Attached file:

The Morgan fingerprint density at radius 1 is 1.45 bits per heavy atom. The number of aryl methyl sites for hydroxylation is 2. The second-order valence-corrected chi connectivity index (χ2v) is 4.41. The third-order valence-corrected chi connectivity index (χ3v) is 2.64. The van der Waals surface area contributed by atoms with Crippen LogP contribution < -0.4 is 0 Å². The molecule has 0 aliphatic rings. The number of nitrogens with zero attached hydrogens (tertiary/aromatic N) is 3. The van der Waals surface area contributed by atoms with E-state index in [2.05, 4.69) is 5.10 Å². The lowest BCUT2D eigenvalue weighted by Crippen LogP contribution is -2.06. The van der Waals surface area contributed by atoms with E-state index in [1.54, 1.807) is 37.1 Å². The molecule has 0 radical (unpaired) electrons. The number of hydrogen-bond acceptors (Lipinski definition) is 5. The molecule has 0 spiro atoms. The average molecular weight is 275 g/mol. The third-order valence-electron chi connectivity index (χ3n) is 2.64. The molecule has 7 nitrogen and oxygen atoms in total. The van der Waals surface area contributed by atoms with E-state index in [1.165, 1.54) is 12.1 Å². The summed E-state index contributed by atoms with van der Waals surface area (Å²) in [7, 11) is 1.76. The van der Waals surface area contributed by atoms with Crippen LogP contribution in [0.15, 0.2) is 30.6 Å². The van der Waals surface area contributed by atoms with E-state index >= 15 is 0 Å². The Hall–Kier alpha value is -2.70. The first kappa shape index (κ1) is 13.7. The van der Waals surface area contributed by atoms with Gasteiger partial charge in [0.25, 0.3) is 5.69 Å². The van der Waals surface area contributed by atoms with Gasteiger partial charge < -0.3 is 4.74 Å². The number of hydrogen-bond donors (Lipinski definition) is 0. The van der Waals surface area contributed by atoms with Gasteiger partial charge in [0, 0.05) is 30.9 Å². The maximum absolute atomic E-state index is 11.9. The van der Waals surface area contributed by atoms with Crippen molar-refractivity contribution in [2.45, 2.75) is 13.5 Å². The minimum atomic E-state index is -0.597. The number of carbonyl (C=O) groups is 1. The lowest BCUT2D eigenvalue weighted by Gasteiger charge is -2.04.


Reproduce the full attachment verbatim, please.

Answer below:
The Morgan fingerprint density at radius 1 is 1.45 bits per heavy atom. The number of aryl methyl sites for hydroxylation is 2. The second-order valence-corrected chi connectivity index (χ2v) is 4.41. The third-order valence-corrected chi connectivity index (χ3v) is 2.64. The van der Waals surface area contributed by atoms with Crippen LogP contribution < -0.4 is 0 Å². The molecule has 0 aliphatic rings. The number of nitrogens with zero attached hydrogens (tertiary/aromatic N) is 3. The van der Waals surface area contributed by atoms with E-state index in [2.05, 4.69) is 5.10 Å². The lowest BCUT2D eigenvalue weighted by Crippen LogP contribution is -2.06. The van der Waals surface area contributed by atoms with E-state index in [1.54, 1.807) is 37.1 Å². The molecule has 0 radical (unpaired) electrons. The number of hydrogen-bond acceptors (Lipinski definition) is 5. The molecule has 0 spiro atoms. The average molecular weight is 275 g/mol. The third-order valence-electron chi connectivity index (χ3n) is 2.64. The molecule has 7 nitrogen and oxygen atoms in total. The van der Waals surface area contributed by atoms with E-state index in [1.165, 1.54) is 12.1 Å². The summed E-state index contributed by atoms with van der Waals surface area (Å²) in [7, 11) is 1.76. The van der Waals surface area contributed by atoms with Crippen LogP contribution in [0.15, 0.2) is 30.6 Å². The van der Waals surface area contributed by atoms with E-state index >= 15 is 0 Å². The Hall–Kier alpha value is -2.70. The first kappa shape index (κ1) is 13.7. The van der Waals surface area contributed by atoms with Gasteiger partial charge in [0.25, 0.3) is 5.69 Å². The van der Waals surface area contributed by atoms with Gasteiger partial charge < -0.3 is 4.74 Å². The number of hydrogen-bond donors (Lipinski definition) is 0. The van der Waals surface area contributed by atoms with Gasteiger partial charge in [0, 0.05) is 30.9 Å². The maximum absolute atomic E-state index is 11.9. The van der Waals surface area contributed by atoms with Crippen molar-refractivity contribution in [2.45, 2.75) is 13.5 Å². The minimum atomic E-state index is -0.597. The number of carbonyl (C=O) groups is 1. The lowest BCUT2D eigenvalue weighted by Gasteiger charge is -2.04.